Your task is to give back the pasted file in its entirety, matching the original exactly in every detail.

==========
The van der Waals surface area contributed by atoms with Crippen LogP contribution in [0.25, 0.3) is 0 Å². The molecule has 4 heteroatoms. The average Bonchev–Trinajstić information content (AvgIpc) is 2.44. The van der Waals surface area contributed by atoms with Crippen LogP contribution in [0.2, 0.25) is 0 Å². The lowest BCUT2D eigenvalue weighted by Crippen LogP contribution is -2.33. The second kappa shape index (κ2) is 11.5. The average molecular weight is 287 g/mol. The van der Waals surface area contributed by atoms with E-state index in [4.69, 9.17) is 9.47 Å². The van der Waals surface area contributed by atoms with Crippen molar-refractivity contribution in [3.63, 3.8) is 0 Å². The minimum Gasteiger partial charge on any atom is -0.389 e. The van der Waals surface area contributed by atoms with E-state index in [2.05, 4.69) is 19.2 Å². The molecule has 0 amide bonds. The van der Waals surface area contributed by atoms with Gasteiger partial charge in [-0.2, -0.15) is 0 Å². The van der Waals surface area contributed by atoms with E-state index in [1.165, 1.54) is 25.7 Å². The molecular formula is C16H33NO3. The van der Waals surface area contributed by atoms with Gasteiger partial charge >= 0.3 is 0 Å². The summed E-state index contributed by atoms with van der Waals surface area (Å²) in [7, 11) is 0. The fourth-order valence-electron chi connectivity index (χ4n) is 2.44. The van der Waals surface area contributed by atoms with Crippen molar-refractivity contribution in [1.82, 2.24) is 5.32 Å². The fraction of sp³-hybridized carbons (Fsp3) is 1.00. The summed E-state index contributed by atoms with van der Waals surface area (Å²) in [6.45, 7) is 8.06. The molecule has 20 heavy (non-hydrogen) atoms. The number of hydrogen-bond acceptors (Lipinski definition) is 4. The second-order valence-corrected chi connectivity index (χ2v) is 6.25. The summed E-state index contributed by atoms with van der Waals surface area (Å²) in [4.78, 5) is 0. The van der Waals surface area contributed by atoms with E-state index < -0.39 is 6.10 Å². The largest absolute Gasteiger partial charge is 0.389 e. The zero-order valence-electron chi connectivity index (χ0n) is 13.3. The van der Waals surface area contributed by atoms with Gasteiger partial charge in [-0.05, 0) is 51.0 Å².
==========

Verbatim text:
The van der Waals surface area contributed by atoms with Crippen LogP contribution in [0.25, 0.3) is 0 Å². The molecule has 4 heteroatoms. The average Bonchev–Trinajstić information content (AvgIpc) is 2.44. The van der Waals surface area contributed by atoms with Crippen LogP contribution in [0.2, 0.25) is 0 Å². The lowest BCUT2D eigenvalue weighted by Crippen LogP contribution is -2.33. The second kappa shape index (κ2) is 11.5. The average molecular weight is 287 g/mol. The van der Waals surface area contributed by atoms with E-state index in [4.69, 9.17) is 9.47 Å². The van der Waals surface area contributed by atoms with Crippen molar-refractivity contribution in [3.63, 3.8) is 0 Å². The minimum Gasteiger partial charge on any atom is -0.389 e. The van der Waals surface area contributed by atoms with E-state index in [2.05, 4.69) is 19.2 Å². The molecule has 0 amide bonds. The van der Waals surface area contributed by atoms with Gasteiger partial charge in [-0.2, -0.15) is 0 Å². The van der Waals surface area contributed by atoms with E-state index in [1.165, 1.54) is 25.7 Å². The molecular formula is C16H33NO3. The van der Waals surface area contributed by atoms with Gasteiger partial charge >= 0.3 is 0 Å². The summed E-state index contributed by atoms with van der Waals surface area (Å²) in [7, 11) is 0. The fourth-order valence-electron chi connectivity index (χ4n) is 2.44. The van der Waals surface area contributed by atoms with Crippen molar-refractivity contribution in [1.82, 2.24) is 5.32 Å². The fraction of sp³-hybridized carbons (Fsp3) is 1.00. The summed E-state index contributed by atoms with van der Waals surface area (Å²) in [6.45, 7) is 8.06. The molecule has 20 heavy (non-hydrogen) atoms. The number of hydrogen-bond acceptors (Lipinski definition) is 4. The second-order valence-corrected chi connectivity index (χ2v) is 6.25. The summed E-state index contributed by atoms with van der Waals surface area (Å²) in [4.78, 5) is 0. The van der Waals surface area contributed by atoms with E-state index < -0.39 is 6.10 Å². The largest absolute Gasteiger partial charge is 0.389 e. The zero-order valence-electron chi connectivity index (χ0n) is 13.3. The van der Waals surface area contributed by atoms with Gasteiger partial charge in [-0.05, 0) is 51.0 Å².